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Deciding to Participate in a PCOS Study

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Updated November 01, 2012

There are several universities, private researchers and major medical centers who are studying the causes of PCOS and the effects of different medications on PCOS. Some women have decided to participate in a clinical study to either help physicians learn more about the condition or perhaps find a medication that might manage their symptoms. Other studies may look at diet or exercise regimens to see their effectiveness on the condition. Still others may look at ways to boost fertility and increase the chances of a pregnancy. While safety is the utmost importance to researchers, not everyone wants or feels comfortable with participating in a clinical study. Is it right for you? Read on for more information and factors you should consider before signing up.

Time Requirement

Does the study require daily blood tests or frequent visits? Do you have the time to commit to such a regimen? You should be honest about your availability and whether you will be realistically able to finish the study. Researchers are responsible to reporting their data to the government and other organizations, and while they expect a certain number of drop-outs, need to minimize the number of people who are not able to finish the study.

Religious or Personal Beliefs

Some studies, particularly those involving the effect of PCOS on fertility, may interfere with your religious beliefs. If the physicians need to study the chemical composition of your eggs or the surrounding fluid, they may need to freeze, manipulate or destroy the eggs or even formed embryos. Many religious officials and believers find this to be offensive and not in accordance with their core beliefs. Even women or couples who aren’t religious may have personal issues with this type of research.

If you aren’t sure about the procedures involved in the study, don’t hesitate to ask. Researchers are legally required to obtain informed consent before allowing your participation. This means that you must be fully aware of, and given the opportunity to ask questions about the study. Knowing that you are fully aware of what you are doing actually makes it easier for the study administrators to do their jobs, so please don’t feel silly asking your questions.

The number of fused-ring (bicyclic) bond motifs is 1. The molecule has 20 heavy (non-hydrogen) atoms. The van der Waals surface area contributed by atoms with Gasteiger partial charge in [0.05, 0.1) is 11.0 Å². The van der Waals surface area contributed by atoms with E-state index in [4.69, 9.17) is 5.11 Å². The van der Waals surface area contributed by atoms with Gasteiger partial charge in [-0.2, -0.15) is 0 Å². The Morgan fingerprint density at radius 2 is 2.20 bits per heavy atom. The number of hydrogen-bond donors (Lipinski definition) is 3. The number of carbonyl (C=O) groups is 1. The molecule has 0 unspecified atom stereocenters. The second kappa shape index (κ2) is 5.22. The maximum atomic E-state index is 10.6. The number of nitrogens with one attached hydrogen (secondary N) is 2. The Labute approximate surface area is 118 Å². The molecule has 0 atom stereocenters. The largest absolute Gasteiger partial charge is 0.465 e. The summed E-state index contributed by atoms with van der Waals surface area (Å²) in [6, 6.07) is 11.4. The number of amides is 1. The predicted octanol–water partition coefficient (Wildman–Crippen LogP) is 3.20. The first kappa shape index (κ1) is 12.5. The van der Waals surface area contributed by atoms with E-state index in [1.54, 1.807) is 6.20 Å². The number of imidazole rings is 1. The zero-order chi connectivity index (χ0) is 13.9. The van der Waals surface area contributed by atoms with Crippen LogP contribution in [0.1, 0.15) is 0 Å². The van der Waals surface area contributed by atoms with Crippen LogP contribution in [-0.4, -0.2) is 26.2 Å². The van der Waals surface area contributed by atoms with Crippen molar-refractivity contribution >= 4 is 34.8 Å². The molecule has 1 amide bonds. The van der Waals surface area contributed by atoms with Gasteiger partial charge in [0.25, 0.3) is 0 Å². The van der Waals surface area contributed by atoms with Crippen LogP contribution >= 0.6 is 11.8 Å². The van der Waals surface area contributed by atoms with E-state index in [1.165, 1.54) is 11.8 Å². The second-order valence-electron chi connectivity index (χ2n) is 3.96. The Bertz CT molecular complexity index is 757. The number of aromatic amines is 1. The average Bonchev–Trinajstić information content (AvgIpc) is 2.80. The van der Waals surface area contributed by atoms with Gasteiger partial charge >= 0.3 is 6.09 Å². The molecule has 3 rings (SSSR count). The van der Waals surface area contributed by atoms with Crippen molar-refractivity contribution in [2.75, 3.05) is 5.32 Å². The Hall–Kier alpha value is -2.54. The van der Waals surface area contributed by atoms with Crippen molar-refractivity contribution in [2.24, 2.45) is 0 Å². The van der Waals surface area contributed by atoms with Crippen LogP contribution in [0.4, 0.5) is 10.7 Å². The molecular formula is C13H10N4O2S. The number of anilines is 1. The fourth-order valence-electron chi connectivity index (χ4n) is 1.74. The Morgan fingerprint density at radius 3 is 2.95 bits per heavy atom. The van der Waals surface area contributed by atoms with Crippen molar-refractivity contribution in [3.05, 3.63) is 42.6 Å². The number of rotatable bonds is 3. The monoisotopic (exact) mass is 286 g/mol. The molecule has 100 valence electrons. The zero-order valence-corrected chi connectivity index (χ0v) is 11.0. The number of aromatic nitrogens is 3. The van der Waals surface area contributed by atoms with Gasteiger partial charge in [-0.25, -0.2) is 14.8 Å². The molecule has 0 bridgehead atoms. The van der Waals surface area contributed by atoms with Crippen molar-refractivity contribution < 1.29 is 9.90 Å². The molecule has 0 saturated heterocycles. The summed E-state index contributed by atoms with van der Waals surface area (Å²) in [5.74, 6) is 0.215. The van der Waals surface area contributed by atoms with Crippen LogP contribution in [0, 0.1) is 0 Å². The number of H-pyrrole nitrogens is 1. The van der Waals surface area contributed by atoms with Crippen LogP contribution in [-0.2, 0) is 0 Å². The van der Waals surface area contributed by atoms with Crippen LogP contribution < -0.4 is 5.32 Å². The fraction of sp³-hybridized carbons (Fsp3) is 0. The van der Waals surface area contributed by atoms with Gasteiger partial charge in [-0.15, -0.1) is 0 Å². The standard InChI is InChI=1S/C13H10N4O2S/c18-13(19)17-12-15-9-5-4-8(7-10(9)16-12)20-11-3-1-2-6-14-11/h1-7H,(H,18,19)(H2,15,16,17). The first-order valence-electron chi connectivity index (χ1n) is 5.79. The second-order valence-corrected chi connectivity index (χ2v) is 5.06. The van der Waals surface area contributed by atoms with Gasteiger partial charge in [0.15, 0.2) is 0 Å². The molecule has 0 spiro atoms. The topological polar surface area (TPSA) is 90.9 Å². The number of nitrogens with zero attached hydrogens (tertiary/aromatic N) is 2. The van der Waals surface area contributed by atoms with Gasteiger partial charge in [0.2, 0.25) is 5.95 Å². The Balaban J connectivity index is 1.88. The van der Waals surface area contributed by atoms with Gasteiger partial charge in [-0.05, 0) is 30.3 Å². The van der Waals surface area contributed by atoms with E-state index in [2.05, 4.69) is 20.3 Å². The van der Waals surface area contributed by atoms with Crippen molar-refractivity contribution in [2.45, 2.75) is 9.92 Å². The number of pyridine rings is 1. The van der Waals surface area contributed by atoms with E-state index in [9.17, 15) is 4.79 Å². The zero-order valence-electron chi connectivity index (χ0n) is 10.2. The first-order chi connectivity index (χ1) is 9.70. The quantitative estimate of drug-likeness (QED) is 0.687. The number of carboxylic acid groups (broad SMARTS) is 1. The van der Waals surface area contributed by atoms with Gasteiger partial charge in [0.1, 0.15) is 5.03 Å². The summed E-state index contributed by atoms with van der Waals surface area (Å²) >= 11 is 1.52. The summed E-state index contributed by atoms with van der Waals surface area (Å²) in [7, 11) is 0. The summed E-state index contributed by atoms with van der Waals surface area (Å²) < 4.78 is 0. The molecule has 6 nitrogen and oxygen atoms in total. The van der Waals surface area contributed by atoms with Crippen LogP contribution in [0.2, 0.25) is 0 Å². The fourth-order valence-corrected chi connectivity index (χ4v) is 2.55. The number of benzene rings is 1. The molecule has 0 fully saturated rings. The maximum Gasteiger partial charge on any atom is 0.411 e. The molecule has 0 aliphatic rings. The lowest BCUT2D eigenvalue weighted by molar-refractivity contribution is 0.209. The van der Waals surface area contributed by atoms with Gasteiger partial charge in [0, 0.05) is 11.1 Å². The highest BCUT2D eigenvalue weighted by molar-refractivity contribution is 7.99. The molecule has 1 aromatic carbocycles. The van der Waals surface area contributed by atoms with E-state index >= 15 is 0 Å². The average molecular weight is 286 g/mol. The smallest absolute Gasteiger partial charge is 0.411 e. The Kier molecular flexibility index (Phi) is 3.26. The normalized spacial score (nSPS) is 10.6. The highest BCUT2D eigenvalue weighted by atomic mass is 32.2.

Your Family/Significant Other’s Support

Keep in mind that if you are married, your spouses’ consent will probably also be required particularly if the study involves your fertility and the collection of your eggs or other reproductive material. If your spouse is very much opposed to your participation in the study, you may not be allowed in the study. Even if his support isn’t legally required, speak with him and your other support systems to gauge their response. If your family is very opposed to your volunteering in a clinical study, they may not be willing to help or support you if needed during the process.

The Details

How long will it last? Where will you need to go? Is hospitalization or surgery required? Will I need time off from work and will my employer be supportive? If the medication or therapy is effective, will I be allowed to continue once the study has finished? Has the medication or therapy been tested before and is it safe? Have side effects or complications been reported? What happens if I suffer from side effects or complications after the study? Who oversees my care during this time? What about after the study? Who is administering the study? Will I be paid for my participation? What about my other expenses? Will I get to know the results?

These are all important questions that you should ask before signing your consent – the answers may influence your willingness to participate.

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